Should Joe Douglas and the New York Jets look to reunite Robert Saleh with future Hall-of-Fame cornerback Richard Sherman?
Still an elite producer
Richard Sherman may be turning 33 years old in a couple of months, but he has yet to fall from the elite ranks of the cornerback position.
In 2019, Sherman was credited by Pro Football Focus with allowing only 227 yards over 517 snaps in coverage. That’s an average of 0.44 yards per cover snap, which was the best mark among 114 qualified cornerbacks (CBs with 200+ cover snaps).
Sherman only played five games this past season, but he maintained almost the exact same level of production when healthy. In 2020, Sherman gave up 87 yards over 202 snaps in coverage, an average of 0.43 yards per cover snap, second-best among qualifiers (trailing only fellow impending free agent Jimmy Smith of the Ravens, 0.37).
When targeting Sherman over the past two seasons, opposing quarterbacks completed 42 of 75 passes for 460 yards (6.1 per target), two touchdowns, and six interceptions, a passer rating of 49.9. With 17 first downs allowed in addition to his two touchdowns, only 25.3% of passes in Sherman’s direction were completed for conversions.
Saleh’s defensive scheme proved to be a great fit for the aging Sherman. With his physical abilities on the decline as he pushed into his 30s, Sherman needed to be in a system that asked him to rely primarily on his instincts rather than his athleticism, and Saleh gave him just that.
Under Saleh, Sherman lined up almost exclusively on the left side of the field (97.5% of defensive snaps). He typically played a conservative style, giving big cushions and often using a bail technique. This style of play allowed Sherman’s remarkable awareness, film study, and football IQ to shine, leading to elite production in spite of decimated athletic skills.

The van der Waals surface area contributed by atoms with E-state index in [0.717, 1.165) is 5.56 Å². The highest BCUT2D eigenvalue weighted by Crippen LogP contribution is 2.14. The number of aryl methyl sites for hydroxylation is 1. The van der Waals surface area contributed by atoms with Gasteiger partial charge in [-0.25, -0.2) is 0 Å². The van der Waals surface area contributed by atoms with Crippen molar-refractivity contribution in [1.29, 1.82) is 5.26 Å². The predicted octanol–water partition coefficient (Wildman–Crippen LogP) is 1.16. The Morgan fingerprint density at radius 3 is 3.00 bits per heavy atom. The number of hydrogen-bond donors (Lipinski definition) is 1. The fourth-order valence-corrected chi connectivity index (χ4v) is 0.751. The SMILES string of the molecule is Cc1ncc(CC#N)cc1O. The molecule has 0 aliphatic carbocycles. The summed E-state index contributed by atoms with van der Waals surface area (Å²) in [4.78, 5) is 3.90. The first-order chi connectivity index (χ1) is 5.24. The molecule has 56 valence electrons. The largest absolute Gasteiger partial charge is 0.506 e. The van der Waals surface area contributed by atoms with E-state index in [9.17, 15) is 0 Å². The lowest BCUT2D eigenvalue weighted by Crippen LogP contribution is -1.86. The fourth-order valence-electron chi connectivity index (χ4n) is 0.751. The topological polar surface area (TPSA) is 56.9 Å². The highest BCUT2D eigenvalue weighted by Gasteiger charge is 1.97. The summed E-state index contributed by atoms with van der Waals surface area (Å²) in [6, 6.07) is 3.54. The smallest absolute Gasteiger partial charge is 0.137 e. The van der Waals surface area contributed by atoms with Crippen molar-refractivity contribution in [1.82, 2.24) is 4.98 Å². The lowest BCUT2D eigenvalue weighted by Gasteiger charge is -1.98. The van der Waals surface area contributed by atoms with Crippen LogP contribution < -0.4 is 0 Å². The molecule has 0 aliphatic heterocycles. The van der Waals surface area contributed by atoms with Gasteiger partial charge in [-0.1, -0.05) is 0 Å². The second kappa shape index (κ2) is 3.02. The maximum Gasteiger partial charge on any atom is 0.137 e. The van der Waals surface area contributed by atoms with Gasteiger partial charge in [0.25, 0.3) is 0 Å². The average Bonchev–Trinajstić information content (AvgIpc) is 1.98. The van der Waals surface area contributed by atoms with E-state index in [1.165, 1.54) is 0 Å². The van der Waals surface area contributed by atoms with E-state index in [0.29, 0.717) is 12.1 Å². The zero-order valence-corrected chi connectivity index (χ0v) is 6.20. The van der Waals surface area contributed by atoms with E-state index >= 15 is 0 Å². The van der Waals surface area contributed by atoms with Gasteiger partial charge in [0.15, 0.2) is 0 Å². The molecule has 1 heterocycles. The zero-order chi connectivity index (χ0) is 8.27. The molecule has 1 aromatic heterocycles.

Here, Sherman gets plenty of depth to match Robert Woods‘ deep out route. Sherman positions himself perfectly at the top of the route to cut off Woods’ break towards the sideline, beating him to the spot and snagging the interception.
Sherman does an excellent job of picking up this post route by tight end Logan Thomas after it is passed off to him by the linebacker. He quickly identifies Thomas’ route as the greatest threat to his zone, getting himself into a great position over top of the route to prevent Thomas from accelerating and reaching the ball.
Having thrived under Saleh over the past few years, Sherman has experience with the principles, rules, and verbiage of Saleh’s scheme. Not only would he be a seamless fit himself, but his presence would be a major aid in helping some of the younger defensive backs on the roster make the transition into a new system.
The Robert Saleh connection
It is difficult to find a more vocal Robert Saleh fan than Sherman. The star cornerback often praised Saleh during the time they shared in San Francisco, and since Saleh has been hired by the Jets, Sherman has continued to voice his support.
Back in November, Sherman gave Saleh a ringing endorsement for his work with an injury-hampered 49ers team.
Any franchise looking for a HC should listen to Richard Sherman's take on Robert Saleh pic.twitter.com/FQFwGADNqO
— Billy M (@BillyM_91) November 30, 2020
Sherman congratulated the Jets when Saleh was hired.
The @nyjets got a great one! Congrats to them!
— Richard Sherman (@RSherman_25) January 15, 2021
In fact, Sherman loves the Jets’ situation with Saleh so much that he publicly suggested they are the best landing spot for disgruntled Texans quarterback Deshaun Watson.
— PFF (@PFF) January 20, 2021
An obvious one. While Sherman has not hit the wall yet, it would be foolish not to anticipate that he will hit it soon. Sherman will turn 33 years old on March 30. He has 10 years of NFL experience under his belt, playing 139 regular season games and 15 playoff games.